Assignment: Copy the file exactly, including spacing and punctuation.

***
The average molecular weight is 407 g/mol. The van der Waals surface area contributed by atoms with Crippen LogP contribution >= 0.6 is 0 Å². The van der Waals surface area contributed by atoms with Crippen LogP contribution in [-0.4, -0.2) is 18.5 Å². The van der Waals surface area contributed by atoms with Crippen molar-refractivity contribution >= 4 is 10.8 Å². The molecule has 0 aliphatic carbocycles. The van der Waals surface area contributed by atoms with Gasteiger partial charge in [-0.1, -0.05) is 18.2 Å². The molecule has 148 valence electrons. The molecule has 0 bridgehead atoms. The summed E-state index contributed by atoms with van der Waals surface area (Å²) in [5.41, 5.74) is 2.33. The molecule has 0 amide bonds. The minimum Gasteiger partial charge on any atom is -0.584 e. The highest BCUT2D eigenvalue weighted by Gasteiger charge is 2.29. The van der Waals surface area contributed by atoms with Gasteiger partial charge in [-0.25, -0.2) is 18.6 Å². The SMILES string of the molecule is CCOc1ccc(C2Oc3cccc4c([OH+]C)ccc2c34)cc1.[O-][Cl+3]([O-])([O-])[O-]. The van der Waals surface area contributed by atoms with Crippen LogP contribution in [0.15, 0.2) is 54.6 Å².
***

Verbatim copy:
The average molecular weight is 407 g/mol. The van der Waals surface area contributed by atoms with Crippen LogP contribution >= 0.6 is 0 Å². The van der Waals surface area contributed by atoms with Crippen LogP contribution in [-0.4, -0.2) is 18.5 Å². The van der Waals surface area contributed by atoms with Crippen molar-refractivity contribution >= 4 is 10.8 Å². The molecule has 0 aliphatic carbocycles. The van der Waals surface area contributed by atoms with Gasteiger partial charge in [-0.1, -0.05) is 18.2 Å². The molecule has 148 valence electrons. The molecule has 0 bridgehead atoms. The summed E-state index contributed by atoms with van der Waals surface area (Å²) in [5.41, 5.74) is 2.33. The molecule has 0 amide bonds. The minimum Gasteiger partial charge on any atom is -0.584 e. The highest BCUT2D eigenvalue weighted by Gasteiger charge is 2.29. The van der Waals surface area contributed by atoms with Gasteiger partial charge in [-0.25, -0.2) is 18.6 Å². The SMILES string of the molecule is CCOc1ccc(C2Oc3cccc4c([OH+]C)ccc2c34)cc1.[O-][Cl+3]([O-])([O-])[O-]. The van der Waals surface area contributed by atoms with Crippen LogP contribution in [0.15, 0.2) is 54.6 Å².